Green Book has excellent performances from the leads and their friendship is believable making this for an entertaining if overlong drama.
Plot: Sent in 1962, working man Tony Vallelonga (Viggo Mortensen) is offered the opportunity to chauffeur renown pianist Dr. Don Shirley (Mahershala Ali) on a concert tour, beginning in Pittsburgh and ending in the Deep South. Encountering the prejudices of the time, the two form an unlikely friendship, despite their differences in upbringing, education, and creed.
Review: I’m always leery of what some people term as “Oscar Bait” films. Generally, they lead to either an overly-sentimental story which loses its believability along the way, or it’s so mundane and frankly boring, that I find myself tuning out within twenty minutes. While I was curious about the pairing of Mortensen and Ali, I was fearful that this movie would be another long exercise in the obvious (yes, racism is bad).
However, much to my surprise, there’s a lot of life in this film, mostly due to the individual performances of the two leads. There’s a believability about their relationship – there’s no big “aha” moment where the two characters finally understand each other – it’s a gradual progression throughout the film. By the end, you believe that these two characters existed in real life (which is good, because they did) and that it’s plausible that an upper-crust high-society musician like Don Shirley may have struck up an unlikely friendship with rough-around-the edges Tony Vallelonga. This is the greatest strength of the movie.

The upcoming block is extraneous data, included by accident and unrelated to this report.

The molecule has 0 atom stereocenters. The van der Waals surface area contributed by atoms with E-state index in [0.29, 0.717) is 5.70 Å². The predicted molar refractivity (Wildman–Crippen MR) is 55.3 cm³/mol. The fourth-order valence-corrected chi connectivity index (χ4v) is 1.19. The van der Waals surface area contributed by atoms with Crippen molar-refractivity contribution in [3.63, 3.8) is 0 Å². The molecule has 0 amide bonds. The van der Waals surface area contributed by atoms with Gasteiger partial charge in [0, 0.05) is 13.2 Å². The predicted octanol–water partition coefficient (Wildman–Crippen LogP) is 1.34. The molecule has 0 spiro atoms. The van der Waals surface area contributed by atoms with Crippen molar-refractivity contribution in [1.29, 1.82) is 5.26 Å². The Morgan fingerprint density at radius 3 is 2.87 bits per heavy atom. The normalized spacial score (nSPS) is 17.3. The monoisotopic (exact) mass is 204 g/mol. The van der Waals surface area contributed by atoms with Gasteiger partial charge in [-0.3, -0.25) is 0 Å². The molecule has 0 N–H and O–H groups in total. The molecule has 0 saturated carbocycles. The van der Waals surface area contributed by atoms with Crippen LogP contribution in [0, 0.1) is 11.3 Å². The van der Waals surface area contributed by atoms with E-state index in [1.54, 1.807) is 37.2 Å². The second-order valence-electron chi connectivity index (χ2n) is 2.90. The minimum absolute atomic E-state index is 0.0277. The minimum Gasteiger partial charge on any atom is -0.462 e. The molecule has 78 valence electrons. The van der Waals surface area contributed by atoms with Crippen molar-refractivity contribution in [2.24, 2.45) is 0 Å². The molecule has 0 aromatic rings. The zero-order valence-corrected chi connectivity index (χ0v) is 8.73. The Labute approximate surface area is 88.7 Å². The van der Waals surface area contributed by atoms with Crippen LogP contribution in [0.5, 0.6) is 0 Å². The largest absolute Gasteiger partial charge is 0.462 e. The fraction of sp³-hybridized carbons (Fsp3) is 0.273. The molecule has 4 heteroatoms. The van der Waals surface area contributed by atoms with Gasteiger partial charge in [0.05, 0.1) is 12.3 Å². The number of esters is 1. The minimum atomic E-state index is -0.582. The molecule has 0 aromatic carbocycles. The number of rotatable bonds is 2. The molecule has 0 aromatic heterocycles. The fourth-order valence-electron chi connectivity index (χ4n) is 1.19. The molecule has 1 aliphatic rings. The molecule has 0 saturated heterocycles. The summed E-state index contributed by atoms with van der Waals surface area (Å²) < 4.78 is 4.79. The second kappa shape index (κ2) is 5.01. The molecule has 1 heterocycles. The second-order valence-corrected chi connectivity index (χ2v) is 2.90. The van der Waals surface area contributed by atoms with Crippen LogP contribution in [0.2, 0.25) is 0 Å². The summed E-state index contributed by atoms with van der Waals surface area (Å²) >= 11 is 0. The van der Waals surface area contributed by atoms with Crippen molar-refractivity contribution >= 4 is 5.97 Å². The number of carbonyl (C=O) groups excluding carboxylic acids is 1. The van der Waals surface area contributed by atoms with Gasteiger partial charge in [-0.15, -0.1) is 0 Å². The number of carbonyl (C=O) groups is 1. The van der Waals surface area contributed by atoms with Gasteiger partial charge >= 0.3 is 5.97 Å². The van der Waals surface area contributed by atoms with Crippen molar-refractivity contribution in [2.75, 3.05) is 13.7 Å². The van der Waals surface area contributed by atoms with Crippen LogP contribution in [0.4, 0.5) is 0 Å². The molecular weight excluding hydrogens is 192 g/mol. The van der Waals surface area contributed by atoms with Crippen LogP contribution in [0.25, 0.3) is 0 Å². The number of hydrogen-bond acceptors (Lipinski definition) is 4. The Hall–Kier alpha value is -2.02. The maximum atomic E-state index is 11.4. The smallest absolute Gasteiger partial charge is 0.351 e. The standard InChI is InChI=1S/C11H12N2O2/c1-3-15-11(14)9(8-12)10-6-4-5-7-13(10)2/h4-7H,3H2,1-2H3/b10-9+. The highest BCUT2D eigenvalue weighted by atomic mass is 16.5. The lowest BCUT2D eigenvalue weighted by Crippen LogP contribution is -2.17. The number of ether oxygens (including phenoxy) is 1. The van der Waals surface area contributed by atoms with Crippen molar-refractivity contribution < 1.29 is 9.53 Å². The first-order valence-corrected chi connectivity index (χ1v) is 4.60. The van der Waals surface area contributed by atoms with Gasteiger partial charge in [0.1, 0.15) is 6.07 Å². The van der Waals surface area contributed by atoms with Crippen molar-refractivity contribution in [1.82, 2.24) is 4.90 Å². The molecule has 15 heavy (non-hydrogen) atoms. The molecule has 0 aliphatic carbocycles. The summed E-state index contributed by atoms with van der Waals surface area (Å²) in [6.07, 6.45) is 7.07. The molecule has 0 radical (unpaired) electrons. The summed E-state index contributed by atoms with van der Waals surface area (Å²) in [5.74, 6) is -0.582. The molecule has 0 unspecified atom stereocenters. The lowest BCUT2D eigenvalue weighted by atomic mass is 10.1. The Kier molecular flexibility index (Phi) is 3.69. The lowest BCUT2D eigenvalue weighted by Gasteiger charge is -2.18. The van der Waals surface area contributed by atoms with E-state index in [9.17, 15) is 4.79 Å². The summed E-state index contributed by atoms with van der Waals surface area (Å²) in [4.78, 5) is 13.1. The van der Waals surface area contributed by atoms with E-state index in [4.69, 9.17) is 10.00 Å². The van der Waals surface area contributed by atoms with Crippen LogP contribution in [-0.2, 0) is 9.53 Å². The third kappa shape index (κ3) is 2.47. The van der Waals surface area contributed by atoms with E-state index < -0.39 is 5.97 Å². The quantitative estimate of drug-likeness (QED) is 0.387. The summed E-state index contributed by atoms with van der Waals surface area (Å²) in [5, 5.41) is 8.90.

Mortensen, for his part, is barely recognizable. Beefy and puffy, he plays the unsubtle Vallelonga like a bull in a china shop. He sticks out on screen and is the most overtly charismatic of the two characters. Likewise, Ali is understated, quiet and brooding, with occasional glimpses of the fine man that lies beneath his proper veneer. If neither of these actors are at least nominated during awards season, then there is something definitely wrong here.
As for the story, to be honest, it’s nothing you haven’t seen before. As the two travel from the Midwest to the Deep South, the sense of unease intensifies as you understand that the main characters, especially Ali, have to watch their steps. But like most stories with this subject matter, you have standoffs with rednecks, unreasonable conversations with people who should know better, racist cops, etc., etc. The only difference is, Ali’s character is just as ostracized by the black folks as the white; this adds a new wrinkle in an otherwise pat story.
Because the story is nothing new, the pacing suffers at times, especially at the end. The movie does try and keep things and locales moving at a somewhat brisk pace, but when it bogs down, you feel it. Luckily, it doesn’t happen too often, but due to the lack of action and otherwise excitement, it suffers every time the movie slows down.
The music itself is alright; I’m not much of a fan of music from this era. The one key note is the fantastic piano work from Ali; I don’t know if he took lessons for the movie or if he already had the skills in his toolkit, but the man’s work in this movie was simply phenomenal.
There’s enough going on in Green Book for me to recommend seeing it; if you want great performances and believable relationships, this is the movie for you.